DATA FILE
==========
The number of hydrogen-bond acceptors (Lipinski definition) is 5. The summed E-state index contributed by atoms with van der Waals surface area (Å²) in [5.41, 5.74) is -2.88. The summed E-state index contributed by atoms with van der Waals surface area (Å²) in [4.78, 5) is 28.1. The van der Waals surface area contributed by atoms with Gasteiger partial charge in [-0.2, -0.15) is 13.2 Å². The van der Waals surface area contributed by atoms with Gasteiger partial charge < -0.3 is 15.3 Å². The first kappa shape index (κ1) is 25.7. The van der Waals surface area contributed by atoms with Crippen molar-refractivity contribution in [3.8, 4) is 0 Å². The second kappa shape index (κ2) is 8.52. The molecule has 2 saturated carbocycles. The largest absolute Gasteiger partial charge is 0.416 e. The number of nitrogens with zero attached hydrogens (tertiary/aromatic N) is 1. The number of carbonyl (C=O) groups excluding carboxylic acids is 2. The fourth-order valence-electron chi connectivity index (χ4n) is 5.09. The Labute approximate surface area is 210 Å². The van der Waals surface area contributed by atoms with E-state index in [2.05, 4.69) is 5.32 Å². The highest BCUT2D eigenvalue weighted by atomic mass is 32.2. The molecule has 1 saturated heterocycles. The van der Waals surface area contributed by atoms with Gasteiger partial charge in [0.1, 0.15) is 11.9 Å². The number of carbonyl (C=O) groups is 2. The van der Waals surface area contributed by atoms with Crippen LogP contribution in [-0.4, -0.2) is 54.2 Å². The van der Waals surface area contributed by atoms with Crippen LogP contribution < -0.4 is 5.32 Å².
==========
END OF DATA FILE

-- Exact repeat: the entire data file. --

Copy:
The number of hydrogen-bond acceptors (Lipinski definition) is 5. The summed E-state index contributed by atoms with van der Waals surface area (Å²) in [5.41, 5.74) is -2.88. The summed E-state index contributed by atoms with van der Waals surface area (Å²) in [4.78, 5) is 28.1. The van der Waals surface area contributed by atoms with Gasteiger partial charge in [-0.2, -0.15) is 13.2 Å². The van der Waals surface area contributed by atoms with Gasteiger partial charge < -0.3 is 15.3 Å². The first kappa shape index (κ1) is 25.7. The van der Waals surface area contributed by atoms with Crippen molar-refractivity contribution in [3.8, 4) is 0 Å². The second kappa shape index (κ2) is 8.52. The molecule has 2 saturated carbocycles. The largest absolute Gasteiger partial charge is 0.416 e. The number of nitrogens with zero attached hydrogens (tertiary/aromatic N) is 1. The number of carbonyl (C=O) groups excluding carboxylic acids is 2. The fourth-order valence-electron chi connectivity index (χ4n) is 5.09. The Labute approximate surface area is 210 Å². The van der Waals surface area contributed by atoms with E-state index in [2.05, 4.69) is 5.32 Å². The highest BCUT2D eigenvalue weighted by atomic mass is 32.2. The molecule has 1 saturated heterocycles. The van der Waals surface area contributed by atoms with Gasteiger partial charge in [0.1, 0.15) is 11.9 Å². The number of carbonyl (C=O) groups is 2. The van der Waals surface area contributed by atoms with Crippen LogP contribution in [-0.4, -0.2) is 54.2 Å². The van der Waals surface area contributed by atoms with Crippen LogP contribution < -0.4 is 5.32 Å².